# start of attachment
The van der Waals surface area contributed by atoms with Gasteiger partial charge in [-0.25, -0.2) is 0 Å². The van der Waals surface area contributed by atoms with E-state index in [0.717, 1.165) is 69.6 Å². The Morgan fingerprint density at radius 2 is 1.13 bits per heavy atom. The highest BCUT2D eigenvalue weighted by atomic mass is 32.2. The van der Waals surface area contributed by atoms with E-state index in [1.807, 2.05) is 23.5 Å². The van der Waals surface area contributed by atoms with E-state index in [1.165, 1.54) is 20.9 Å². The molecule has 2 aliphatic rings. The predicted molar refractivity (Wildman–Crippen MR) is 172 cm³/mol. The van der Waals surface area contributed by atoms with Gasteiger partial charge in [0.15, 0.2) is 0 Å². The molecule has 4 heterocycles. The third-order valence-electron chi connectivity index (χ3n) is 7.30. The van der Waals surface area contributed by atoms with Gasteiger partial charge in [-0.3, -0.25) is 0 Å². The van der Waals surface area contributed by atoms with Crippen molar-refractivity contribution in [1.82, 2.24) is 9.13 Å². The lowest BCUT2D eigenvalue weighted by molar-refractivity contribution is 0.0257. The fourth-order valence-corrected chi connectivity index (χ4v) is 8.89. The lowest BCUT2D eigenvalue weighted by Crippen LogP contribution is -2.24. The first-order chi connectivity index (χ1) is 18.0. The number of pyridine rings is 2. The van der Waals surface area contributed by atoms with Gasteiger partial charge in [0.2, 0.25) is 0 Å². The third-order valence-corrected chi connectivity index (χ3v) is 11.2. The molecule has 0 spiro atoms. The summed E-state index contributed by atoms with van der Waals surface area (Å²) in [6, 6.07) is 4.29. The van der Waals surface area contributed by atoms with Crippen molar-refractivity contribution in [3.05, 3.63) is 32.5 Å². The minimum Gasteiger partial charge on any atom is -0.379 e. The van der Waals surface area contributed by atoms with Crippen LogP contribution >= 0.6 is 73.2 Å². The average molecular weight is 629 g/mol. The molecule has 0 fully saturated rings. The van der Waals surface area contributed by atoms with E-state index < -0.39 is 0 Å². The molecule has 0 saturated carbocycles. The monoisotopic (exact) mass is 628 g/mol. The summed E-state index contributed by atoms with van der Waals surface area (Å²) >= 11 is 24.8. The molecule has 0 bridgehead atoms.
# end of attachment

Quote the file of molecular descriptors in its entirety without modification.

The van der Waals surface area contributed by atoms with Gasteiger partial charge in [-0.25, -0.2) is 0 Å². The van der Waals surface area contributed by atoms with E-state index in [0.717, 1.165) is 69.6 Å². The Morgan fingerprint density at radius 2 is 1.13 bits per heavy atom. The highest BCUT2D eigenvalue weighted by atomic mass is 32.2. The van der Waals surface area contributed by atoms with E-state index in [1.807, 2.05) is 23.5 Å². The van der Waals surface area contributed by atoms with E-state index in [1.165, 1.54) is 20.9 Å². The molecule has 2 aliphatic rings. The predicted molar refractivity (Wildman–Crippen MR) is 172 cm³/mol. The van der Waals surface area contributed by atoms with Gasteiger partial charge in [0.15, 0.2) is 0 Å². The molecule has 4 heterocycles. The third-order valence-electron chi connectivity index (χ3n) is 7.30. The van der Waals surface area contributed by atoms with Gasteiger partial charge in [-0.3, -0.25) is 0 Å². The van der Waals surface area contributed by atoms with Crippen molar-refractivity contribution in [1.82, 2.24) is 9.13 Å². The lowest BCUT2D eigenvalue weighted by molar-refractivity contribution is 0.0257. The fourth-order valence-corrected chi connectivity index (χ4v) is 8.89. The lowest BCUT2D eigenvalue weighted by Crippen LogP contribution is -2.24. The first-order chi connectivity index (χ1) is 18.0. The number of pyridine rings is 2. The van der Waals surface area contributed by atoms with Gasteiger partial charge in [0.2, 0.25) is 0 Å². The third-order valence-corrected chi connectivity index (χ3v) is 11.2. The molecule has 0 spiro atoms. The summed E-state index contributed by atoms with van der Waals surface area (Å²) in [6, 6.07) is 4.29. The van der Waals surface area contributed by atoms with Crippen molar-refractivity contribution in [3.05, 3.63) is 32.5 Å². The minimum Gasteiger partial charge on any atom is -0.379 e. The van der Waals surface area contributed by atoms with Crippen LogP contribution >= 0.6 is 73.2 Å². The average molecular weight is 629 g/mol. The molecule has 0 fully saturated rings. The van der Waals surface area contributed by atoms with E-state index < -0.39 is 0 Å². The molecule has 0 saturated carbocycles. The monoisotopic (exact) mass is 628 g/mol. The summed E-state index contributed by atoms with van der Waals surface area (Å²) >= 11 is 24.8. The molecule has 0 bridgehead atoms.